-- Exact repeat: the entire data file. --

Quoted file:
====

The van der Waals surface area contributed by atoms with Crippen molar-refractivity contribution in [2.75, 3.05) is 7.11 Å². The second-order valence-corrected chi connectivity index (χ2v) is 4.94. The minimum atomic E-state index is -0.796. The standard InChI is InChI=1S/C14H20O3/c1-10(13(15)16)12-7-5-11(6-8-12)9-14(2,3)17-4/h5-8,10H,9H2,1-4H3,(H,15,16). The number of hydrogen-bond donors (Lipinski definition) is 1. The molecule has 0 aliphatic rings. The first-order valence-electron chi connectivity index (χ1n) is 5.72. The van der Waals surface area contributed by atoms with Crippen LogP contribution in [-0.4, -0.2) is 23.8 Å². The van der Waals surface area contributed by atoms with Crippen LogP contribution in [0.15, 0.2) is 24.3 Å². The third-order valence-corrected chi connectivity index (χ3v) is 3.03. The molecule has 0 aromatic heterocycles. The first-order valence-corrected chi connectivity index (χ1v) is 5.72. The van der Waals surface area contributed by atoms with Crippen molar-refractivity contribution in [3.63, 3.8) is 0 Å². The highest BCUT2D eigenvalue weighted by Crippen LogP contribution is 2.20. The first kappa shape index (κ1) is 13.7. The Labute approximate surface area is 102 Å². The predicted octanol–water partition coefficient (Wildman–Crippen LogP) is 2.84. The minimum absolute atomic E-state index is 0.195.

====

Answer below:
The van der Waals surface area contributed by atoms with Crippen molar-refractivity contribution in [2.75, 3.05) is 7.11 Å². The second-order valence-corrected chi connectivity index (χ2v) is 4.94. The minimum atomic E-state index is -0.796. The standard InChI is InChI=1S/C14H20O3/c1-10(13(15)16)12-7-5-11(6-8-12)9-14(2,3)17-4/h5-8,10H,9H2,1-4H3,(H,15,16). The number of hydrogen-bond donors (Lipinski definition) is 1. The molecule has 0 aliphatic rings. The first-order valence-electron chi connectivity index (χ1n) is 5.72. The van der Waals surface area contributed by atoms with Crippen LogP contribution in [-0.4, -0.2) is 23.8 Å². The van der Waals surface area contributed by atoms with Crippen LogP contribution in [0.15, 0.2) is 24.3 Å². The third-order valence-corrected chi connectivity index (χ3v) is 3.03. The molecule has 0 aromatic heterocycles. The first-order valence-corrected chi connectivity index (χ1v) is 5.72. The van der Waals surface area contributed by atoms with Crippen molar-refractivity contribution in [3.63, 3.8) is 0 Å². The highest BCUT2D eigenvalue weighted by Crippen LogP contribution is 2.20. The first kappa shape index (κ1) is 13.7. The Labute approximate surface area is 102 Å². The predicted octanol–water partition coefficient (Wildman–Crippen LogP) is 2.84. The minimum absolute atomic E-state index is 0.195.